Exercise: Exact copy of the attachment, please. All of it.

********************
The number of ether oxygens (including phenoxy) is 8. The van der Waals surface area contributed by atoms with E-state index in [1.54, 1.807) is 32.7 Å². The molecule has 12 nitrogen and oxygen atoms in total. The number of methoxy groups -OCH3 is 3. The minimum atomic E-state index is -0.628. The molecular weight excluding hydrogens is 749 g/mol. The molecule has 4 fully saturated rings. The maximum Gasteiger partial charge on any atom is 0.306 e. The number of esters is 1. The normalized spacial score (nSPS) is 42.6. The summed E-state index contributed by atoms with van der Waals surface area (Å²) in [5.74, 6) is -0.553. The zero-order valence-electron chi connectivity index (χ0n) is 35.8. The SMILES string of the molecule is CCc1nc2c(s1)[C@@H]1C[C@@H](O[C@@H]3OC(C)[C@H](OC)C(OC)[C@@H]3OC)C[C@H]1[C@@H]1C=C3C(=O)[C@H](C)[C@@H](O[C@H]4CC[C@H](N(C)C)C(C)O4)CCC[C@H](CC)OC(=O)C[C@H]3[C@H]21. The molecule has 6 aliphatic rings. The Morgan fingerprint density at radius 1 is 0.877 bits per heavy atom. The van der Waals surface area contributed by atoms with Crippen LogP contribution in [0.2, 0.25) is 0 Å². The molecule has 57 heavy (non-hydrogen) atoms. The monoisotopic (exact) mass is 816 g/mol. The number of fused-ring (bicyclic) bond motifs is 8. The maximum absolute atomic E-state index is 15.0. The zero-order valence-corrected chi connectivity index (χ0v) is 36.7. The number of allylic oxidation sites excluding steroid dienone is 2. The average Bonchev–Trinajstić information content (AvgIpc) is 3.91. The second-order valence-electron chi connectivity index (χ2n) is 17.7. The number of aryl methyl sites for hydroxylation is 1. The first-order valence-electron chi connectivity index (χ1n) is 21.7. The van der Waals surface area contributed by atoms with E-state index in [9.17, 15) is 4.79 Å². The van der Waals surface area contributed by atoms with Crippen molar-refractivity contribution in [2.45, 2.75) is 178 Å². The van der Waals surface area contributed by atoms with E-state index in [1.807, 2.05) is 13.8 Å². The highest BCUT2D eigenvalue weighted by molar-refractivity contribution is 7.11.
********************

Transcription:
The number of ether oxygens (including phenoxy) is 8. The van der Waals surface area contributed by atoms with E-state index in [1.54, 1.807) is 32.7 Å². The molecule has 12 nitrogen and oxygen atoms in total. The number of methoxy groups -OCH3 is 3. The minimum atomic E-state index is -0.628. The molecular weight excluding hydrogens is 749 g/mol. The molecule has 4 fully saturated rings. The maximum Gasteiger partial charge on any atom is 0.306 e. The number of esters is 1. The normalized spacial score (nSPS) is 42.6. The summed E-state index contributed by atoms with van der Waals surface area (Å²) in [5.74, 6) is -0.553. The zero-order valence-electron chi connectivity index (χ0n) is 35.8. The SMILES string of the molecule is CCc1nc2c(s1)[C@@H]1C[C@@H](O[C@@H]3OC(C)[C@H](OC)C(OC)[C@@H]3OC)C[C@H]1[C@@H]1C=C3C(=O)[C@H](C)[C@@H](O[C@H]4CC[C@H](N(C)C)C(C)O4)CCC[C@H](CC)OC(=O)C[C@H]3[C@H]21. The molecule has 6 aliphatic rings. The Morgan fingerprint density at radius 1 is 0.877 bits per heavy atom. The van der Waals surface area contributed by atoms with Crippen LogP contribution in [0.2, 0.25) is 0 Å². The molecule has 57 heavy (non-hydrogen) atoms. The monoisotopic (exact) mass is 816 g/mol. The number of fused-ring (bicyclic) bond motifs is 8. The maximum absolute atomic E-state index is 15.0. The zero-order valence-corrected chi connectivity index (χ0v) is 36.7. The number of allylic oxidation sites excluding steroid dienone is 2. The average Bonchev–Trinajstić information content (AvgIpc) is 3.91. The second-order valence-electron chi connectivity index (χ2n) is 17.7. The number of aryl methyl sites for hydroxylation is 1. The first-order valence-electron chi connectivity index (χ1n) is 21.7. The van der Waals surface area contributed by atoms with E-state index in [9.17, 15) is 4.79 Å². The van der Waals surface area contributed by atoms with Crippen molar-refractivity contribution in [2.45, 2.75) is 178 Å². The van der Waals surface area contributed by atoms with E-state index in [1.807, 2.05) is 13.8 Å². The highest BCUT2D eigenvalue weighted by molar-refractivity contribution is 7.11.